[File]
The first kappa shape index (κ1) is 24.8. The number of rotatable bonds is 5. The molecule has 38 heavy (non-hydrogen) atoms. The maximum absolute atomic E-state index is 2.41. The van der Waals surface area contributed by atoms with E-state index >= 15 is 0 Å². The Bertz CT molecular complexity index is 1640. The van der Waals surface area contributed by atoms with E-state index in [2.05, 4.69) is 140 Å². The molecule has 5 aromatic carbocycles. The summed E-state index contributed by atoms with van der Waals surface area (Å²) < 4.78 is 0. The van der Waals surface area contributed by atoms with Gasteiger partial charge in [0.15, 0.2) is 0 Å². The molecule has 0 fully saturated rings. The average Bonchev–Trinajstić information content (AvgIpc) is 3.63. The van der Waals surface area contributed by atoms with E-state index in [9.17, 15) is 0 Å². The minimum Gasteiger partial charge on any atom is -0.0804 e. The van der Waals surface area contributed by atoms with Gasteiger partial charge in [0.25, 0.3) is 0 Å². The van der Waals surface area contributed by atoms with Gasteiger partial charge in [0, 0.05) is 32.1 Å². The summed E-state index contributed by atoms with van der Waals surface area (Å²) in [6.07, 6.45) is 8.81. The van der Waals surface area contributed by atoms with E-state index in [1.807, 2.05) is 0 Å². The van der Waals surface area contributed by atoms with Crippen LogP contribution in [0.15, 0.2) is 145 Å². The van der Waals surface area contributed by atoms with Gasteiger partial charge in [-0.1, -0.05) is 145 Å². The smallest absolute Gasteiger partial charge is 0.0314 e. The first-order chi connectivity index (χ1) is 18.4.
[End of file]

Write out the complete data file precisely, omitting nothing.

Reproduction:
The first kappa shape index (κ1) is 24.8. The number of rotatable bonds is 5. The molecule has 38 heavy (non-hydrogen) atoms. The maximum absolute atomic E-state index is 2.41. The van der Waals surface area contributed by atoms with E-state index >= 15 is 0 Å². The Bertz CT molecular complexity index is 1640. The van der Waals surface area contributed by atoms with E-state index in [2.05, 4.69) is 140 Å². The molecule has 5 aromatic carbocycles. The summed E-state index contributed by atoms with van der Waals surface area (Å²) < 4.78 is 0. The van der Waals surface area contributed by atoms with Gasteiger partial charge in [0.15, 0.2) is 0 Å². The molecule has 0 fully saturated rings. The average Bonchev–Trinajstić information content (AvgIpc) is 3.63. The van der Waals surface area contributed by atoms with E-state index in [9.17, 15) is 0 Å². The minimum Gasteiger partial charge on any atom is -0.0804 e. The van der Waals surface area contributed by atoms with Gasteiger partial charge in [0.25, 0.3) is 0 Å². The van der Waals surface area contributed by atoms with Gasteiger partial charge in [0, 0.05) is 32.1 Å². The summed E-state index contributed by atoms with van der Waals surface area (Å²) in [6.07, 6.45) is 8.81. The van der Waals surface area contributed by atoms with E-state index in [1.807, 2.05) is 0 Å². The van der Waals surface area contributed by atoms with Crippen LogP contribution in [0.15, 0.2) is 145 Å². The van der Waals surface area contributed by atoms with Gasteiger partial charge in [-0.1, -0.05) is 145 Å². The smallest absolute Gasteiger partial charge is 0.0314 e. The first-order chi connectivity index (χ1) is 18.4.